Organizations across most sectors have grappled with climate change in recent years. Construction firms are no different. Many have begun adopting new workflows and sourcing green materials to promote sustainability and shrink their environmental footprints.
Man-made infrastructure accounts for almost 40 percent of nationwide carbon dioxide emissions, according to research from the U.S. Green Building Council. This vapor, along with other greenhouse gases such as methane and nitrous oxide, catalyzes climate change, warming global temperatures and triggering detrimental climatological and meteorological shifts.
Consequently, construction companies have made transformative changes in an effort to reverse this trend and usher in a new era of environmentally friendly fabrication.
The USGBC developed the Leadership in Energy and Environmental Design certification program more than a decade. In the years since, it has grown to become the foremost global standard for green construction. In fact, an estimated 1.85 million square feet of new commercial and residential space is deemed LEED-certified daily.
Structures that carry this certification are not only made from sustainable materials but also include interior and exterior features that facilitate communal cohesion. For instance, an apartment building constructed to code might include lush gardens or mixed-use spaces made for non-residents and renters alike. Additionally, the structure would certainly feature core operational systems designed to emphasize efficiency and reduce overall environmental impact.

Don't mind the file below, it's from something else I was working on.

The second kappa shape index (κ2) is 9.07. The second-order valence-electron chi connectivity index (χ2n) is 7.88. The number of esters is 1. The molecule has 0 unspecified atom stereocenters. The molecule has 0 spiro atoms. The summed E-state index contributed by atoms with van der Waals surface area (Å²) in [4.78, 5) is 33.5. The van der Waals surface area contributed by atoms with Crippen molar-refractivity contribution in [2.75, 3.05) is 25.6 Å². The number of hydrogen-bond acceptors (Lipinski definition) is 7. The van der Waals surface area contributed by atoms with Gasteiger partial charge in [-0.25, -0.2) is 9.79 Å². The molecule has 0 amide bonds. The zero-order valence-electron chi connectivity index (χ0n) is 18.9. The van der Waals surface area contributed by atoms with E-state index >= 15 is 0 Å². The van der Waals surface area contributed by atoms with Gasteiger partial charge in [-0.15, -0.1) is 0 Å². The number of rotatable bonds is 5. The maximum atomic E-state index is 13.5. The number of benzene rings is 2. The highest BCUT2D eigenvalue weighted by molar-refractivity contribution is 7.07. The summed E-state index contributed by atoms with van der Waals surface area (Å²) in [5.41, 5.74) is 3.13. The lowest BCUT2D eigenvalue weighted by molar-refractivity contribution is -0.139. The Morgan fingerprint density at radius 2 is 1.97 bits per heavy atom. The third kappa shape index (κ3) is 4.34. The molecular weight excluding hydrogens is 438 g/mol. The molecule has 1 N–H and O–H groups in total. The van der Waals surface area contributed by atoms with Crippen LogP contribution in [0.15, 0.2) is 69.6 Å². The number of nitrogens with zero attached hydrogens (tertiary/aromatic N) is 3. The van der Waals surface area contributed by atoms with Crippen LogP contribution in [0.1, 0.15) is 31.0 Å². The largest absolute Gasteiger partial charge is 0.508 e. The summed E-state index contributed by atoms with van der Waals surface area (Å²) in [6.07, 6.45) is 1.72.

Edifices like the one described above dot major cities across the country. Developers in metro areas such as New York City have long supported LEED construction standards, The New York Times reported.
“We made a commitment almost seven years ago to start working on innovative construction and making sustainable buildings, so that it becomes the default way to build,” Michael Namer, CEO for Alfa Development in Manhattan, told the newspaper.
Indeed, the company erected the first LEED-certified condominium in New York back in 2007. Today, it continues to put up environmentally-friendly properties built to protect the planet. Of course, firms like Alfa also recognize the fiscal benefits that come along with green design.
Last year, the National Multifamily Housing Council polled U.S. renters on the subject. More than 75 percent said they were interested in LEED-certified properties, National Real Estate Investor reported. Some said they would even be willing to pay more per month to help stave off climate change.
Changes on the horizon
LEED and similar programs are gaining popularity among both consumers and construction firms, a development that bodes well for the climate. However, roadblocks lie ahead, according to Construction Dive.
Experts in the industry believe green construction advocates must alter their message to maintain momentum and appeal to organizations that might not necessarily care about climate change.
“It’s really important to look at the work that we’ve done under the umbrella of sustainability and continue with that work and just recognize that there are lots of ways to articulate what we’re achieving,” Beth Heider, chief sustainability officer at Skanska USA, told the publication.
For many, this means emphasizing the monetary gains that accompany improved efficiency and the job-creating power of green construction. If this messaging shift takes place, more firms may embrace LEED, bolstering bottom lines and protecting the environment one new development at a time.